Category Archives: Horror

Exorcism in Christianity and Catholicism

The United Theological Seminary in Dayton, Ohio is one of the official U.S. seminaries that treats supernatural aspects as real and even have multiple conferences that focus on divine healing. This tends to go against the common upper-middle class American Protestantism belief. Non-Catholics refer to casting out demons as “spiritual warfare and deliverance” and Catholics refer to this act as “Exorcism.”

I was taught that there are invisible and spiritual forces out there that are undetectable by any scientific instruments. It is a general Christian belief that demonic activity occurs regularly and that there is a constant battle against evil. The phenomena has been documented across cultures and across time. There are many biblical mentions of demons and exorcisms. The New Testament even commands believers to battle demons.

I was always taught that the Methodist Church has appointed people to handle deliverance or exorcisms and that they have strict guidelines about determining whether or not an exorcism is actually necessary. My father always remained adamant that the need for an exorcism is actually very rare. For the purpose of this blog post, I want to be clear that this post in based on my personal opinion gathered from information that I was taught. Please feel free to do your own research and come to your own conclusions on the subject.

The Roman Catholic Church is more commonly known for performing exorcisms. Despite what you see in the popular films, it is not done on a regular basis. The guidelines are very strict and each case is investigated thoroughly. It is very rare for an exorcism to be authorized and exorcisms are not considered a Sacrament. Unlike Christians, most Catholics believe that if a priest did not obtain special permission from the bishop, he can still perform a prayer of deliverance but it is not considered to be a full exorcism. It also does not include addressing the evil spirit directly. Therefore it is not recommended for cases of possession. However, in cases of a real possession, priests must never conduct solemn exorcisms without the permission of a bishop. They can only assist in exorcism through prayer and helping the exorcist. The only formal exorcism rites sanctioned by an established church can be found in the Ritual Romanum.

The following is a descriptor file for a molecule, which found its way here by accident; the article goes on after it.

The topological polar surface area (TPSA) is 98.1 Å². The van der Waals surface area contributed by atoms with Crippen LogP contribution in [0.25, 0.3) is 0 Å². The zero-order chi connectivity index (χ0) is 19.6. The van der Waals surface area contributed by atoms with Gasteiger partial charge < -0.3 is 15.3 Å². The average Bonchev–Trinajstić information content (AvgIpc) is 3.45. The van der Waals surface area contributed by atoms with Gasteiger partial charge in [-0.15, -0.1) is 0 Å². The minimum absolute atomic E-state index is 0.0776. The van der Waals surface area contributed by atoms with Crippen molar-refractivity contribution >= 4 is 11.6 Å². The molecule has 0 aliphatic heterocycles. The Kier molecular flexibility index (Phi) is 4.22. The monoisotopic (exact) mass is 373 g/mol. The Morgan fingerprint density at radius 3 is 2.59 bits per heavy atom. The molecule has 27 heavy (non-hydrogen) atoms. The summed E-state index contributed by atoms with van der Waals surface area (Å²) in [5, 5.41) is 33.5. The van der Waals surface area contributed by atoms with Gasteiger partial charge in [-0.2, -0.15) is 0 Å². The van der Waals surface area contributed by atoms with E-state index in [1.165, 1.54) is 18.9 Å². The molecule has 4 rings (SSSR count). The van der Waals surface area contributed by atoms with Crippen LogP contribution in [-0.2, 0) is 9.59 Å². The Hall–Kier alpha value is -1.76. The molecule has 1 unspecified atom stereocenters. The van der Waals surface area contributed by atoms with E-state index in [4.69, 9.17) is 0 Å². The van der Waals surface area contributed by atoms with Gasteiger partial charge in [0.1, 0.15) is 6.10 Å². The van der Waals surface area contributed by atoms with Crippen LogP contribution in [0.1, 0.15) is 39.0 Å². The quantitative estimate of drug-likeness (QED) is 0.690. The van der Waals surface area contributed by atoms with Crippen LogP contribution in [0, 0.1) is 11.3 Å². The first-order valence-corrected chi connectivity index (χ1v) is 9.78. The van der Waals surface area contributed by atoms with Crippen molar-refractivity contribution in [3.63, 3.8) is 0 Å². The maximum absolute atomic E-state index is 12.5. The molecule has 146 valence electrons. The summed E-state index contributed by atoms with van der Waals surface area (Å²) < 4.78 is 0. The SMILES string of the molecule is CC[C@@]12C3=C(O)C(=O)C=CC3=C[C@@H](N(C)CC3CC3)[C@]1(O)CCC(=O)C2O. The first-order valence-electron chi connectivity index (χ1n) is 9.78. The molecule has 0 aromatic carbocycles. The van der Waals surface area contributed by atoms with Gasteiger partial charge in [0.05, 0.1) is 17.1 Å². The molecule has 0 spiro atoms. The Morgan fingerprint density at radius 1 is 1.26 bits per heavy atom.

In Christianity, exorcism is better known as “casting out” or “spiritual warfare and deliverance.” It is the practice of casting out demons from someone who has been deemed to be possessed. The person who is performing the “exorcism” or “casting out” is commonly known as the exorcist. The exorcist is usually a minister, a lay person, or an individual who is believed to have special powers or skills. However, it is common for many Christians to believe that any mature Christian can perform an exorcism, not just members of clergy. Most Christians believe that the authority to cast out demons is given to them by the Father, Son, and Holy Spirit (also known as the Holy Trinity).

My father stressed that before determining that a person is suffering from a spiritual issue, the person should be assessed by a medical doctor to rule out any medical or psychological conditions that may be causing the symptoms they are experiencing It is also important to make sure that the person is not experiencing symptoms caused by medications, alcohol or drugs.

Exorcisms should never be performed on someone who has not been properly examined by a medical doctor first.

After all medical and psychological conditions have been ruled out by a medical doctor, the “possessed person” is not labeled as “evil” or held wholly responsible for their actions. The possessed person is considered to be an unwilling person who is manipulated by a demon. This usually results in harm to self or others and for this reason, exorcism is believed to be a cure instead of a punishment. the Exorcist and their assistants must do everything possible to ensure that proper precautions are taken so that no one (including the possessed individual) is harmed during the exorcism.

The majority of exorcisms usually include at least one or more of the following: prayers, scripture, gestures, symbols, sacred or blessed religious items. God, Jesus and archangels are invoked and asked to intervene during the exorcism. My father also stressed the importance of having at least two spiritually mature adults, preferably clergy or laymen, performing the exorcism.